This thesis examines the ways in which many cities have become increasingly less inclusive environments over past decades as a result of market driven property development, and the subsequent onset of the urban condition known as the ‘smooth city’. After deconstructing how the smooth city employs urban design to generate a normative and exclusionary experience of public space, queer theory is introduced as a lens through which to analyse the contemporary urban context. Focusing on examples of cruising and other queer uses of space, the text delves into examples of how some the most historically marginalised inhabitants of cities have been able to appropriate the urban realm, and the subversive effects that this has had towards existing power structures – consequently, the extent to which queering of space might serve as a model for destabilising normative power structures in cities is considered. Can looking to the past for examples of friction in the urban environment help imagine a different form of publicness amidst the constraints of neoliberal cities?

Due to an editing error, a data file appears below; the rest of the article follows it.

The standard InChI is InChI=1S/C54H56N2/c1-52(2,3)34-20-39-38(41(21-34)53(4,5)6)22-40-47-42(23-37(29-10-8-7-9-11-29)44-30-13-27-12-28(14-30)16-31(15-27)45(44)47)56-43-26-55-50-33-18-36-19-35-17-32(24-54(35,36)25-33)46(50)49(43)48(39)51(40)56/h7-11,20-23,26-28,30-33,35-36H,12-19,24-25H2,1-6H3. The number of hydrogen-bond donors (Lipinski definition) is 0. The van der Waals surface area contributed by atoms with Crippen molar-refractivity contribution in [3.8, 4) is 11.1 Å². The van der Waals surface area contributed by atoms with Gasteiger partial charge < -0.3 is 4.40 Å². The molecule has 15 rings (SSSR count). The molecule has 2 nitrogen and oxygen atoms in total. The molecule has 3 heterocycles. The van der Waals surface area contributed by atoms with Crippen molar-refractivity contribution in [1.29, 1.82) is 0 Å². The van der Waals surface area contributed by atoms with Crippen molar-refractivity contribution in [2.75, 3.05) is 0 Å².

The academic structure of the text is interspersed with narrative interludes, which illustrate the ambiguous thresholds between smooth city and elements of queer space.
“They can just about still make out the towering cranes, concrete cores, and tops of glass towers that hope to define the city just a kilometre away. Scrambling between discarded refrigerators and adolescent birch trees, he picks a blackberry produced by this fecund wasteland and puts it in the other’s mouth. As they kiss, a cement mixer arrives at the island’s farthest tip, waiting to pour foundations that will smooth over a century of sublime degeneracy.”